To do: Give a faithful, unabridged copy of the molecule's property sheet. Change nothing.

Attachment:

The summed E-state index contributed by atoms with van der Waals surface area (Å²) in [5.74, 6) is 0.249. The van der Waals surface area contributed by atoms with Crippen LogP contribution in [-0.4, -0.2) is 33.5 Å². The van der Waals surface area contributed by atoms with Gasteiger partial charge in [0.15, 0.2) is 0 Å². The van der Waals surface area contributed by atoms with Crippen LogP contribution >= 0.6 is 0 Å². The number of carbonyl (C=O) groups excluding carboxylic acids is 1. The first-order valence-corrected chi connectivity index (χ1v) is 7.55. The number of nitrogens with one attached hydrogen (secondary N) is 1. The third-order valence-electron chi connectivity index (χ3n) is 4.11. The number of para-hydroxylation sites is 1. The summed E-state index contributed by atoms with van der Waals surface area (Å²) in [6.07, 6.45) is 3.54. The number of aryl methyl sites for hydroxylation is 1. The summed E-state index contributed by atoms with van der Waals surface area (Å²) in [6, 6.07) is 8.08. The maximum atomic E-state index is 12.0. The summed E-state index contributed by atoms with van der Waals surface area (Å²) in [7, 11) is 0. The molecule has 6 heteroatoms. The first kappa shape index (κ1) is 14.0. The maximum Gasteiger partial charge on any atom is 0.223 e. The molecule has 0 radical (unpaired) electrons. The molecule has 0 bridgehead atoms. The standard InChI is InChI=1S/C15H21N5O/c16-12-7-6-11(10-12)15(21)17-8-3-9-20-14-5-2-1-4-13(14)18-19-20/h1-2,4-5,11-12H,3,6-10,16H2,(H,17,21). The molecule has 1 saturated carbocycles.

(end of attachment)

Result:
The summed E-state index contributed by atoms with van der Waals surface area (Å²) in [5.74, 6) is 0.249. The van der Waals surface area contributed by atoms with Crippen LogP contribution in [-0.4, -0.2) is 33.5 Å². The van der Waals surface area contributed by atoms with Gasteiger partial charge in [0.15, 0.2) is 0 Å². The van der Waals surface area contributed by atoms with Crippen LogP contribution >= 0.6 is 0 Å². The number of carbonyl (C=O) groups excluding carboxylic acids is 1. The first-order valence-corrected chi connectivity index (χ1v) is 7.55. The number of nitrogens with one attached hydrogen (secondary N) is 1. The third-order valence-electron chi connectivity index (χ3n) is 4.11. The number of para-hydroxylation sites is 1. The summed E-state index contributed by atoms with van der Waals surface area (Å²) in [6.07, 6.45) is 3.54. The number of aryl methyl sites for hydroxylation is 1. The summed E-state index contributed by atoms with van der Waals surface area (Å²) in [6, 6.07) is 8.08. The maximum atomic E-state index is 12.0. The summed E-state index contributed by atoms with van der Waals surface area (Å²) in [7, 11) is 0. The molecule has 6 heteroatoms. The first kappa shape index (κ1) is 14.0. The maximum Gasteiger partial charge on any atom is 0.223 e. The molecule has 0 radical (unpaired) electrons. The molecule has 0 bridgehead atoms. The standard InChI is InChI=1S/C15H21N5O/c16-12-7-6-11(10-12)15(21)17-8-3-9-20-14-5-2-1-4-13(14)18-19-20/h1-2,4-5,11-12H,3,6-10,16H2,(H,17,21). The molecule has 1 saturated carbocycles.